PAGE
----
About 50% of people with diabetes are aged 65 years and above.
Living with diabetes maybe tough as every day brings new challenges. As one gets older this becomes tougher and specific age related complications require diligence and care to deal with. This is tough, but not impossible.
“My mother has Type 2 diabetes, but she won’t eat. My father gets up and snacks in the middle of the night. My mom complains of going in a hypo (low blood sugar phase) just to eat sweets that she craves”. I often hear these and other gripes from my patients’ carers (mostly their children) all the time.
Elderly people with diabetes have higher risks of complications like heart attacks, kidney disease and blindness; they’re more likely than other seniors to end up in nursing homes.
But we need to hold back a little and tell ourselves that when it comes to the elderly, quality of life is much more important than (almost sacred) numbers on the glucometer and other laboratory reports.
Most medical guidelines state that as a person ages, we need to be a bit lenient with target blood sugar values. Treating diabetes too aggressively can make elderly more prone to hypoglycaemia, or low blood sugar. For frail older people with multiple conditions, this can be more dangerous than high blood glucose readings.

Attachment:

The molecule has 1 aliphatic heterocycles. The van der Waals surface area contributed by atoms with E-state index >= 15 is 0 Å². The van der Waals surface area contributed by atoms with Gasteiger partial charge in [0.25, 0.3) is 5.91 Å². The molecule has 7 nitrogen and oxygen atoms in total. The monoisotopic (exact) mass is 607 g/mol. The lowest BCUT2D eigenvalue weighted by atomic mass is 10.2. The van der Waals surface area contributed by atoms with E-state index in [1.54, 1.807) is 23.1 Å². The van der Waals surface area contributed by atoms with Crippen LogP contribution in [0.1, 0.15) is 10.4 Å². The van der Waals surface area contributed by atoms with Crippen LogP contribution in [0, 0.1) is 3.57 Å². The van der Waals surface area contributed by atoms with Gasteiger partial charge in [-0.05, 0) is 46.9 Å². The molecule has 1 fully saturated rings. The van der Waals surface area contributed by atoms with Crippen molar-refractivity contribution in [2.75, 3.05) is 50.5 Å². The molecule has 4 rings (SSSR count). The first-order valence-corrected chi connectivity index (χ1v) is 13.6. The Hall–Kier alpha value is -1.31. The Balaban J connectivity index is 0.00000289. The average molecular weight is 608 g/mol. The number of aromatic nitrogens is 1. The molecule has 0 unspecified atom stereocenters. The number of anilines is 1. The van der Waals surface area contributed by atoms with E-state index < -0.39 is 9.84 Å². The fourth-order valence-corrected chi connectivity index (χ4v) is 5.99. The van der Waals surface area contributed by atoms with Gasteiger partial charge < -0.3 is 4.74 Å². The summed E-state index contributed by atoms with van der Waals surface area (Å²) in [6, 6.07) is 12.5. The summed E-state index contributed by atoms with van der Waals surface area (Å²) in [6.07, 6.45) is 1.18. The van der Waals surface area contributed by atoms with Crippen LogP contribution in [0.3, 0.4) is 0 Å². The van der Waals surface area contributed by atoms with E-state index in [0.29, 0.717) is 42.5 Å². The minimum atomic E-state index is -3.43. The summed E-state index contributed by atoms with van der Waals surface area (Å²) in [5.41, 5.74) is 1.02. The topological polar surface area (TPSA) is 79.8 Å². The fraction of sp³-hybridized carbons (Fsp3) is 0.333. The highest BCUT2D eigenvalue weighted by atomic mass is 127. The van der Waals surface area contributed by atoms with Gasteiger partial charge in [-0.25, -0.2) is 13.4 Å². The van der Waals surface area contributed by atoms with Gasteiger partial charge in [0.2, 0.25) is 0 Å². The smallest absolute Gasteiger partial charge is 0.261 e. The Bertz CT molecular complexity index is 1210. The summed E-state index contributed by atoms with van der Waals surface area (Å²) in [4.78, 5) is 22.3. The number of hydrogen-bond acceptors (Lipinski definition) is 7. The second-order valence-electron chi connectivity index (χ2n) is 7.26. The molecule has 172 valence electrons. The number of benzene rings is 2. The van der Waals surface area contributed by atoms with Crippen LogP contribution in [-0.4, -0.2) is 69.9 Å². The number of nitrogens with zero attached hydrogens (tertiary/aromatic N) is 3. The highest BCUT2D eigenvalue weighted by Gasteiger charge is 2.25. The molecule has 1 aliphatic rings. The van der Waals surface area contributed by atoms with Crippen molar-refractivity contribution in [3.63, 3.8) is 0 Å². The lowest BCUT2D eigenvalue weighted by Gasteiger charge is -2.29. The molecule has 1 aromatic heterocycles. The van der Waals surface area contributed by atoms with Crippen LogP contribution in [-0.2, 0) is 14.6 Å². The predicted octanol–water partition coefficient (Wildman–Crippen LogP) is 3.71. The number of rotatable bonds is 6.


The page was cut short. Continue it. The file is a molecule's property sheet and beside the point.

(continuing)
There are a number of psychosocial issues that need attending to in the elderly. Poor vision, diminishing hearing, loss of balance etc makes them less confident in managing their own health.
Poor oral health, effects of some drugs on the digestive system, limited mobility, dexterity or vision can all make eating difficult. Older people tend to drink less fluids , which can cause dehydration, particularly during bouts of illness. People at risk should have a nutritional assessment and individual advice from a diabetes educator or nutritionist to address areas of concern such as needing extra calories, meal supplements and replacements, weight reduction, low salt diet or manageable foods.
It may not always be appropriate to reduce the fat, salt and sugar for every older person with diabetes. Poor or irregular eating can often be a cause of hypos.
Few health tips:
Be on the lookout for symptoms of hypoglycemia, make sure you report these to your physician and be actively engaged in making treatment decisions.
Treat hypoglycaemia as an emergency. Immediately give 3 hard sugar candies/ 3 tsp sugar or honey or jam/ 3 glucose biscuits/ 150 ml juice or non-diet soda.
Avoid treating hypos with chocolates and other sweets like pastries as they contain high amount of fat, and takes more than 30 minutes before they start releasing sugar in the bloodstream.
And remember, staying positive goes a long way.